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The Politics of Tahini

In Israel, a CEO’s support for LGBTQ rights stirs up strong reactions—on both sides

Flora Tsapovsky
July 15, 2020

Tahini isn’t a product Israelis normally dwell on; while hummus is a cult favorite with well-documented “hummus wars,” tahini is a condiment that no one would describe as divisive—until now.

Last week, Julia Zaher, the CEO of Al Arz, an Israeli Arab tahini brand produced in Nazareth, made a donation to an organization promoting LGBTQ rights in the Arab sector, and the country exploded. Zaher’s contribution was made toward a project creating a support and aid line for LGBTQ members of the Israeli Arab community, for obvious reasons. Being gay is still considered taboo in the Israeli Arab community and coming out is considered risky; a year ago, an Arab teen had suffered an assasination attempt outside an LGBTQ shelter in Tel Aviv, and many similar acts of violence remain unreported. IGY, the Israeli LGBTQ youth organization, even has a special division working with Arab youth, Alawan, dedicated to creating protected spaces for teens who don’t feel safe in their communities and families.

Zaher’s announcement resulted in a social media festival like no other—on both sides. “At first I thought my life was over, with all the hatred toward me and the phone calls to the offices,” said Zaher in an interview to Walla News on Tuesday, before taking a break from the media blitz. “Then, a second wave of support and love came, and I could breathe a little.” The hatred she mentions included a slew of small grocery stores posting videos on Facebook, in which Al Arz tahini products are being removed from the shelves. There have also been calls to boycott the brand by Arab consumers, calling Zaher’s move “dangerous.” In the face of all this, the official response from Al Arz remained calm and collected: “We’re not affected by boycotts. Our product is good and speaks for itself and in the past, larger companies were threatened by boycotts, and they had passed,” was the response posted in Makor Rishon.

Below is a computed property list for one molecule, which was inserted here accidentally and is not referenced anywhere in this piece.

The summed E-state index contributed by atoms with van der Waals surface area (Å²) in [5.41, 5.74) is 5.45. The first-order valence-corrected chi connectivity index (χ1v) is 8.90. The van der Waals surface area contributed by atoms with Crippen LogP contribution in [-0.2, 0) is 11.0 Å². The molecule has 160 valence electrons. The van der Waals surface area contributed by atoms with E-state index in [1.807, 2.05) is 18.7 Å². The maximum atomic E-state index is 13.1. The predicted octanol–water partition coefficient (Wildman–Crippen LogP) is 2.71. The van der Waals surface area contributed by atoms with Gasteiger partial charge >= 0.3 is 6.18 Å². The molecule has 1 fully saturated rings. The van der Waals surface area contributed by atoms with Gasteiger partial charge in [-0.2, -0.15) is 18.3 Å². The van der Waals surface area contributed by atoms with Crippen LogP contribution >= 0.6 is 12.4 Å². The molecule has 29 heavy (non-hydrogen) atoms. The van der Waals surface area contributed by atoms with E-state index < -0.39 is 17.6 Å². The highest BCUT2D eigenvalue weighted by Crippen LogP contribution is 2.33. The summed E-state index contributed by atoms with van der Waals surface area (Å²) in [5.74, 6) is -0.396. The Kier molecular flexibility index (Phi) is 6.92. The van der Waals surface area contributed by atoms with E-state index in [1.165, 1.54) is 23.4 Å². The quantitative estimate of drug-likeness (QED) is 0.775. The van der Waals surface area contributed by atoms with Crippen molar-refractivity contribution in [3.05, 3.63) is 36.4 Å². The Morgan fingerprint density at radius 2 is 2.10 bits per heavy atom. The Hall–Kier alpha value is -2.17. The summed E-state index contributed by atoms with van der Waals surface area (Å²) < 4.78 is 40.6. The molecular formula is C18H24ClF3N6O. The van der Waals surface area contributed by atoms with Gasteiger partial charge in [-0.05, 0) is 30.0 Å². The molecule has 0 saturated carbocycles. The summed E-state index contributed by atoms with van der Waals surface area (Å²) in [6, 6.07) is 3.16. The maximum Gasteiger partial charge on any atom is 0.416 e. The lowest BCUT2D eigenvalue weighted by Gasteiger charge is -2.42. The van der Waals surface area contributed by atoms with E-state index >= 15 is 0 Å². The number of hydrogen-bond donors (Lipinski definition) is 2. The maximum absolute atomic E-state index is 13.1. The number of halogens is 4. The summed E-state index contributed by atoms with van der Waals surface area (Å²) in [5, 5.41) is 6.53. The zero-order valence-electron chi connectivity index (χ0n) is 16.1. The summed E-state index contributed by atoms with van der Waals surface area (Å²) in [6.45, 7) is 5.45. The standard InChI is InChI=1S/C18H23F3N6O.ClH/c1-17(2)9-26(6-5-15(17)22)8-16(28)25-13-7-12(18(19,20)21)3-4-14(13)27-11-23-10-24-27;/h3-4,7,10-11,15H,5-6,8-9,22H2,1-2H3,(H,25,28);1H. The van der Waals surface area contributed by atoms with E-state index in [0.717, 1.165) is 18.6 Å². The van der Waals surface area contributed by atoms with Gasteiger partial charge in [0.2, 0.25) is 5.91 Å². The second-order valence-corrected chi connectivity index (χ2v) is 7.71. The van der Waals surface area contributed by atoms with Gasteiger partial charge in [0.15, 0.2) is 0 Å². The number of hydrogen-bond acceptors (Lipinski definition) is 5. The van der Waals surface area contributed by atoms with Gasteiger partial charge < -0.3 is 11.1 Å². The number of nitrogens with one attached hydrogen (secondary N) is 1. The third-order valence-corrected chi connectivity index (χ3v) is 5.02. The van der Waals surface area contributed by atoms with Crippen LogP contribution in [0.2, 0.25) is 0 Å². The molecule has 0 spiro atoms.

On the other side of the supermarket aisle, dozens of declarations of support for Zaher were spotted on social media—from prominent Israeli gay figures like the journalist Gal Uchovski, to the Facebook group whose name loosely translates to Condescending and Elevated Israelis in Relocation, with over 10,000 members who call Israel home but live elsewhere. In the group, the call to buy only Al Arz tahini from now on was pinned to the top of the Facebook wall by the admin, with Israeli members from all over the world later posting pictures of the brand’s tahini in food aisles.

While the negative feedback and the output of support are to be expected in a country divided by religious and secular views, what’s more fascinating is the way different political parties have responded to the small scandal. Meretz, a liberal left party whose numbers have been dwindling for the past few election cycles, went all out with a Facebook poster that reads “Proud of you” and a post that invited followers to “beat the LGTBQ-phobes, and buy only Al Arz from now on.” From the party Joint List, representing the alliance of the Arab Israeli parties, two different members were at odds: Party leader Ayman Odeh condemned the boycott, but lamented that it is “hypocrisy” to boycott Al Arz, but to “support brands that strengthen the settlements and the army,” a response the local media deemed “stuttering.” His fellow party member Aida Touma Sliman, on the other hand, simply wrote on Twitter: “I spoke to Julia Zaher and told her that her brave move is a clear statement to our society: LGBTQ rights are human rights.” With the government creating more and more antagonism due to its widely criticized navigation of the COVID-19 pandemic, tahini can certainly smooth things over—or add oil to the fire.

Flora Tsapovsky is a San Francisco-based food and culture writer.

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